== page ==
And there is our great deluder, false pride. Holding onto an image of myself that certainly couldn’t be that weak or ill that I required this or that sort of help. In fact, I could easily say that at least 4 of the deadly sins– pride, gluttony, wrath and sloth– play a role in our refusal to do or continuing what is, or is not, in our best interest. And I’m sure we could make a case for the others– greed, lust, envy–, as well.

Let me add, of course, that what is recommended is sound and we have done our due diligence whether our experience with a trusted physician over the years, or second opinions, or other trustworthy sources. Our willingness to follow up, or comply, with the treatment recommendations of medical professionals is highly variable. The likelihood that those of us for whom treatment does not offer immediate relief from pain or distress, and whose illness is not directly life- threatening, will go along with suggested regimens is actually quite low. If medication is prescribed and its cost and side effects are minimal, the chances of its continued use are much better than if expense or discomfort are present.

I know from my experience and hearing others speak that exercise or physical therapy are unlikely to be pursued if financial strain, transportation, child care, or other logistical barriers exist. My illness does not exist in a social vacuum. Whether we are afflicted by illness or acting as caregivers, have multiple roles, and their role related to sickness is one among many.

For most people, the social, time, financial, energy, and other costs of pursuing recovery or delaying progression are weighed against their probable occurrence. A short-term/high cost of compliance is different from a long-term one, just as a low probability of benefit over the short term does not necessarily predict benefit over the long term.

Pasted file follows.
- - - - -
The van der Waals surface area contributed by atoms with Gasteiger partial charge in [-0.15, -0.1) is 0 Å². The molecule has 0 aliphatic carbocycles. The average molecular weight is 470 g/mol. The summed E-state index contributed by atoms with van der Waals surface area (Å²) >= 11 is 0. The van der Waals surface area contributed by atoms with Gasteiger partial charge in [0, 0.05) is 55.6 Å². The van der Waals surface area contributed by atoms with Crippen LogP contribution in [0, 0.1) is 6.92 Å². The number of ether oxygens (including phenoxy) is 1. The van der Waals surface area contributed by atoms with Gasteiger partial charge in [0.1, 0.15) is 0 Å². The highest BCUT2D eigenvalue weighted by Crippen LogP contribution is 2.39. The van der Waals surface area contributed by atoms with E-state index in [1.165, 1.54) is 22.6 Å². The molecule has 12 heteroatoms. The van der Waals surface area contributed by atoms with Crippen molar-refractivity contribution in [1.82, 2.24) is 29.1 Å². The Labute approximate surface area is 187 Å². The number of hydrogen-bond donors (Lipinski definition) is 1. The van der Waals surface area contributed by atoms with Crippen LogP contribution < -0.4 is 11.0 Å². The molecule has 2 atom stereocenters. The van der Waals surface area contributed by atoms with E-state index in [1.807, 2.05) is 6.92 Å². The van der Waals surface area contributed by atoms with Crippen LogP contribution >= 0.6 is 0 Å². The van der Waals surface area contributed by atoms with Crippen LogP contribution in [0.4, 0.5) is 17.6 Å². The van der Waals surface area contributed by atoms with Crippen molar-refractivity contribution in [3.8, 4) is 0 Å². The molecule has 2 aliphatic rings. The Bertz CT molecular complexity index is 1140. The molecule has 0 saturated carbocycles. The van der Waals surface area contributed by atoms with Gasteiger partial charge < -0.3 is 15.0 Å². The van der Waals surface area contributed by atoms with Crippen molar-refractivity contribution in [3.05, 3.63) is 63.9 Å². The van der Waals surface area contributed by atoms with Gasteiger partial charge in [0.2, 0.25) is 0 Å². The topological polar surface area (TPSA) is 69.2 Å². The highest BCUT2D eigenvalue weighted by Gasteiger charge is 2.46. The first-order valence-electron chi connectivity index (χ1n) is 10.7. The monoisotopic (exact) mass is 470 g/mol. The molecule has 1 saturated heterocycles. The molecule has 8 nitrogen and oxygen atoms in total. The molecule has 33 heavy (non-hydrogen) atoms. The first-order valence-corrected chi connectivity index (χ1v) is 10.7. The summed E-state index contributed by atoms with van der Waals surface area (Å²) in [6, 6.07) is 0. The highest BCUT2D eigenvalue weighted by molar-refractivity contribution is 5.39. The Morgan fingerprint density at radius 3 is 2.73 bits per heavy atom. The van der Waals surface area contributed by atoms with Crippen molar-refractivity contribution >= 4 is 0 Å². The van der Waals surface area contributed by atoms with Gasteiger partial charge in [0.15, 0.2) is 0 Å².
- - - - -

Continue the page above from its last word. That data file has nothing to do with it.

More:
We and our families also often think differently about medical situations involving an elderly person or a child. The confidence we have in our medical providers is important as well. What is considered costly or beneficial also depends on available resources and cultural, family, and personal values.

Again I know that much noncompliance is an oppositional expression of my wish to be consulted and heard or needing time to get used to the idea of a procedure or intervention. And how often do physicians or therapists check in to see whether their recommendations are being followed or to see if help is needed to adhere to a regimen or to ask about any remaining or unsatisfied doubts about an agreed-upon course of action?

There is no decision-making technology that can make choices for people. Respect for the rights and autonomy of patients does not mean silence on the part of the professional. We and our families deserve and have the right to be challenged. It is in dialogue and conversation that meanings and values emerge, are shaped, and reshaped. We do not want to be patronized. Besides studies, probabilities, and chances, we want to know what the professional thinks and feels and we need to assert our wishes or confusion, as well.